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σχέσις, “relation”: ποιά σχέσις, “a sort of

relation” (in def. of ratio) II. 116-7
σχηματογραφεϊν, σχηματογραφία, representing

(numbers) by figures of like shape 1: 359
σχηματοποιούσα or σχήμα ποιούσα, “ forming

Tópvos, instrument for drawing a circle 1. 371
τοσαυταπλάσιον, “the same multiple” ΙΙ. 146
τρίγωνον, triangle : τριπλούν, το δι' αλλή-

λων, triple, interwoven triangle, = penta-

gram Il. 99
τριπλάσιος, triple, τριπλασίων, triplicate (of

ratios) 11. 133
τρίπλευρον, three-sided figure 1. 187
τυγχάνειν, happen: τυχόν σημείον, any point

at randonm I. 252: τυχούσα γωνία, “ 'any
angle” ΙΙ. 212: άλλα, α έτυχεν, ισάκις πολ.
λαπλάσια, “other, chance, equimultiples”

ΙΙ. 143-4
υπερβολή, exceeding, with reference to method

of application of areas 1. 36, 343-5,

386–7
υπερτελής or υπερτέλειος, “over-perfect” (of

a class of numbers) 11. 293-4
υπό, in expressions for an angle (ή υπό ΒΑΓ

γωνία) Ι. 249, and a rectangle 1. 370
υποδιπλάσιος, sub-duplicate, = half (Nico-

machus) 11. 280
υποκείμενος, laid down or assumed : το υπο-

κείμενον επίπεδον, the plane of reference

11Ι. 272
υπόκειται, “is by hypothesis” Ι. 303, 312
υποπολλαπλάσιος, submultiple (Nicomachus)

ΙΙ. 28ο
υποτείνειν, subtend, with acc. or υπό and acc.

1. 249, 283, 350
ύψος, height II. 189

a figure " (of a line or curve) 1. 160-1
ταυτομήκης, of square number (Nicomachus)

ΙΙ. 293

ταυτότης λόγων, “sameness of ratios” 11. 19
τέλειος, perfect (of a class of numbers) Π.

293-4
τεταγμένος, “ordered”: τεταγμένον πρόβλημα,

ordered problem Ι. Ι28: τεταγμένη
αναλογία, « ordered” proportion II. 137
τεταραγμένη αναλογία, perturbed proportion

11. 136
τετραγωνισμός, squaring, definitions of, I. 149-

50, 410
τετράγωνον, square: Sometimes (but not in

Euclid) any four-angled figure 1. 188
τετράπλευρον, quadrilateral I. 187: not a

“polygon" 11. 239
τμήμα κύκλου, segment of a circle: τμήματος

γωνία, angle of a segment 11. 4: έν τμήματι

γωνία, angle in a segment II.
τομεύς (κύκλου), sector (of a circle): σκυτοτο-

μικός τομεύς, “ shoemaker's knife” ΙΙ. 5
τομή, section, = point of section I. 170, 171,

278: κοινή τομή, common section

263
TOMOELÒńs (of figure), sector-like II. 5
τοπικών θεώρημα, locus-theorem I. 329
τόπος, locus I. 329-31 : = room

or space
1. 23 n.: place (where things may be
found), thus τόπος αναλυόμενος, Treasury
of Analysis I. 8, Ιο, παράδοξος τόπος,
Treasury of Paradoxes, I. 329

III.

χωρίον, area ΙΙ. 254

ωρισμένη γραμμή, determinate line (curve),

“ forming a figure” 1. '160

GENERAL INDE X.

[The references are to volumes and pages.]

equal to k', 11. 58–60: if a+Jb=x+vy,

then a=x, b=y, III. 93-4, 167-8
'Ali b. Aḥmad Abū 'l Qāsim al-Antaki 1. 86
Allman, G. J. 1. 135 n., 318, 352, III. 18–

9, 439
Alternate: (of angles) 1. 308: (of ratios),

alternately 11. 134
Alternative proofs, interpolated 1. 58, 59:

cf. in. 9 and following 11. 22: that in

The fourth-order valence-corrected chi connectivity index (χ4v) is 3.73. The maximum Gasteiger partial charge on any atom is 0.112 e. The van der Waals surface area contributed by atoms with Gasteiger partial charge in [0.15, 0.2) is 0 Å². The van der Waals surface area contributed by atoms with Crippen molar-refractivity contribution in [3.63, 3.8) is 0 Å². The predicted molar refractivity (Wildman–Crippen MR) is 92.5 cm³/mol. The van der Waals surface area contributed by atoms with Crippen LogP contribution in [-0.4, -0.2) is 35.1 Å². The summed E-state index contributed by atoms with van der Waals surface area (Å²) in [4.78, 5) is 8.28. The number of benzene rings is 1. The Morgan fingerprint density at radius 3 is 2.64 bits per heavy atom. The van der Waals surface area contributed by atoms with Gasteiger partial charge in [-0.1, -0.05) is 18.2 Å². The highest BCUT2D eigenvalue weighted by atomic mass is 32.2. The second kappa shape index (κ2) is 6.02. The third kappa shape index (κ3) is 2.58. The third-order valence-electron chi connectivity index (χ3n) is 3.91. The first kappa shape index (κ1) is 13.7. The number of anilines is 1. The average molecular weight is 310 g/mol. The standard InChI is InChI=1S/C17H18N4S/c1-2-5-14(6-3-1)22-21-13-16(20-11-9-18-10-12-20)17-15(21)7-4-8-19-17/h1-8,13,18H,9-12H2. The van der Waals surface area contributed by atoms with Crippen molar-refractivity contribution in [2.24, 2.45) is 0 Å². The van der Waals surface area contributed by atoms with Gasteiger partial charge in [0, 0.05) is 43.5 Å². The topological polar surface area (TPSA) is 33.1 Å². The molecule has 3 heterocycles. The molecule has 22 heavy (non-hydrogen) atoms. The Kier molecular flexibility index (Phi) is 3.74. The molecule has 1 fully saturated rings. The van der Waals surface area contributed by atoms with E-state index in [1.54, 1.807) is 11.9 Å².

III. 10 claimed by Heron II. 23-4
Amaldi, Ugo l. 175, 179-80, 193, 201, 313,

328, II. 30, 126
A mbiguous case I. 306–7: in vi. 7, II. 208-9
Amphinomus I. 125, 128, 150 n.
Amyclas of Heraclea 1. 117
Analysis (and synthesis) 1. 18: definitions

of, interpolated, 1. 138, 111. 442: described
by Pappus 1. 138-9: mystery of Greek
analysis III. 246: modern studies of Greek
analysis I. 139: theoretical and problem-
atical analysis 1. 138: Treasury of Analy-
sis (τόπος αναλυόμενος) Ι. 8, το, ΙΙ, 138:
method of analysis and precautions neces-
sary to, 1. 139-40: analysis and synthesis
of problems I. 140—2: two parts of analysis
(a) transformation, (b) resolution, and two
parts of synthesis, (a) construction, (b)
demonstration

141: example from
Pappus 1. 141-2: analysis should also
reveal ôlopio uós (conditions of possibility)
1. 142: interpolated alternative proofs of
XII. 1-5 by analysis and synthesis 1. 137,

I.

al-'Abbās b. Sa'id al-Jauhari I. 85.
“ Abthiniathus” (or “ Anthisathus '') 1. 203
Abū 'l 'Abbās al-Fadl b. Hâtim, see an-

Nairizi
Abū 'Abdallah Muḥ. b. Mu'adh al-Jayyāni
I.

90
Abū 'Ali al-Basri 1. 88
Abū 'Ali al-Hasan b. al-Hasan b. al-Haitham

I. 88, 89
Abū Dā'úd Sulaiman b. 'l'qba 1. 85, 90
Abū Ja'far al-Khāzin 1. 77, 85
Abū Ja'far Muḥ. b. Muh. b. al-Hasan

Naşiraddin at-Tūsi, see Naşiraddin
Abū Muḥ. b. Abdalbāqi al-Bagdādi al-Faradi

1. 8 n., 90

Abū Muh. al-Hasan b. 'Ubaidallāh b. Sulai-

man b. Wahb 1. 87
Abū Nașr Gars al-Na'ma 1. 90
Abū Nașr Mansür b. ‘Ali b. 'Irāq 1. 90
Abū Nasr Muḥ. b. Muḥ. b. Tarkhán b.

Uzlag al-Fārābi 1. 88
Abū Sahl Wijan b. Rustam al-Kūhi 1. 88
Abū Sa'id Sinan b. Thābit b. Qurra 1. 88
Abū 'Uthmān ad-Dimashqi 1. 25, 77
Abū 'l Wasā al-Buzjāni 1. 77, 85, 86
Abū Yūsuf Ya'qub b. Ishaq b. aş-Şabbāḥ al-

Kindi 1. 86
Abū Yusuf Ya'qūb b. Muḥ. ar-Rāzi 1. 86
Adjacent (épegns), meaning 1. 181
Adrastus II. 292
Aenaeas (or Aigeias) of Hierapolis 1. 28, 311
Aganis I. 27-8, 191
Ahmad b. al-Husain al-Ahwāzi al-Kātib 1. 89
Ahmad b. 'Umar al-Karábīsi I. 85
al-Ahwāzi I. 89
Aigeias (? Aenaeas) of Hierapolis I. 28, 311
Alcinous II. 98
Alexander Aphrodisiensis 1. 7 n., 29, 11. 120
Algebra, geometrical 1. 372–4 : classical

method was that of Eucl. 11. (cf. Apol-
lonius) 1. 373: preferable to semi-alge: